a few years ago, the genius of a minister [William Pitt], supported by your fleets and armies, set you at the head of the world. The East and West Indies were in your hands. Your infant hands were not able to grasp the world. Instead of that, you have been confining yourself to the lowest business, that of pursuing little, low criminals, instead of giving laws to the world. Like that emperor staying at home catching flies.
We see in the records some of the greatest constitutional debates and discussions of the eighteenth century. In response to the shifting situation in America, the British political class were constantly trying to re-define, re-determine or re-impose the British constitution and the role of Parliament for a now global empire. Edmund Burke in particular is a shining light of oratory excellence throughout these debates. Speaking in the debates after the Boston Tea Party, and during the passage of a package of Acts (known as the Coercive or Intolerable Acts) designed to subdue the Americans, Burke established his grand vision for a global empire ruled effectively and efficiently from Westminster:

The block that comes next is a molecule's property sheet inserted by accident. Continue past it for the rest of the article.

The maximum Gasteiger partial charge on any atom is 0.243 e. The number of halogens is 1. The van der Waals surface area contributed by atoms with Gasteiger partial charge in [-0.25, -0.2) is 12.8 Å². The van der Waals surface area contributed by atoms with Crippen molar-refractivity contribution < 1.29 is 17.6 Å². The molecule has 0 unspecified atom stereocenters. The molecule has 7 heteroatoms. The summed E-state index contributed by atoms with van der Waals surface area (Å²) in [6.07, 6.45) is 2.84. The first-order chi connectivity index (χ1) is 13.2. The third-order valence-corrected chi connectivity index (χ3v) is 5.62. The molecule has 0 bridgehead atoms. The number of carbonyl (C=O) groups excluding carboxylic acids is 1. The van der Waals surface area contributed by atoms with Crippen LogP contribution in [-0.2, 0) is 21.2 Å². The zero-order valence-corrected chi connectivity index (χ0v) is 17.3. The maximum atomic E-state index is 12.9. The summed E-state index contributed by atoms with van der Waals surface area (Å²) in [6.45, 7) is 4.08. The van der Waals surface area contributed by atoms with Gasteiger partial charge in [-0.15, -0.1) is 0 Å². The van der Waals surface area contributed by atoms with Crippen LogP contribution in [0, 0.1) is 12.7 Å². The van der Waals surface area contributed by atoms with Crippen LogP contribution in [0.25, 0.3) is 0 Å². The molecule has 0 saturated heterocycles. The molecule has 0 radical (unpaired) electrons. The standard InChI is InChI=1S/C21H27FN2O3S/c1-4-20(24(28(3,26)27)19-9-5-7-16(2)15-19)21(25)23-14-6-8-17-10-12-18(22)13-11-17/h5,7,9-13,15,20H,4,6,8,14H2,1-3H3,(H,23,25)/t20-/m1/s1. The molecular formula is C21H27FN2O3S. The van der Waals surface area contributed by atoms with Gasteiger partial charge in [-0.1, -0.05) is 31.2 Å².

The Parliament of Great Britain sits at the head of her extensive empire in two capacities: one as the local legislators of this island, providing for all things at home, immediately, and by no other instrument than executive power. The other, and I think her nobler capacity, is what I call her imperial character; in which, as from the throne of heaven, she superintends all the several inferior legislatures, and guides and controls them all, without annihilating any. As all these provincial legislatures are only co-ordinate to each other, they ought all to be subordinate to her [?] She is never to intrude into the place of the others, whilst they are equal to the common ends of their institution. I consider the power of taxing in Parliament as an instrument of empire, and not as a means of supply. Such, Sir, is my idea of the constitution of the British Empire, as distinguished from the constitution of Britain; and on these grounds I think subordination and liberty may be sufficiently reconciled through the whole.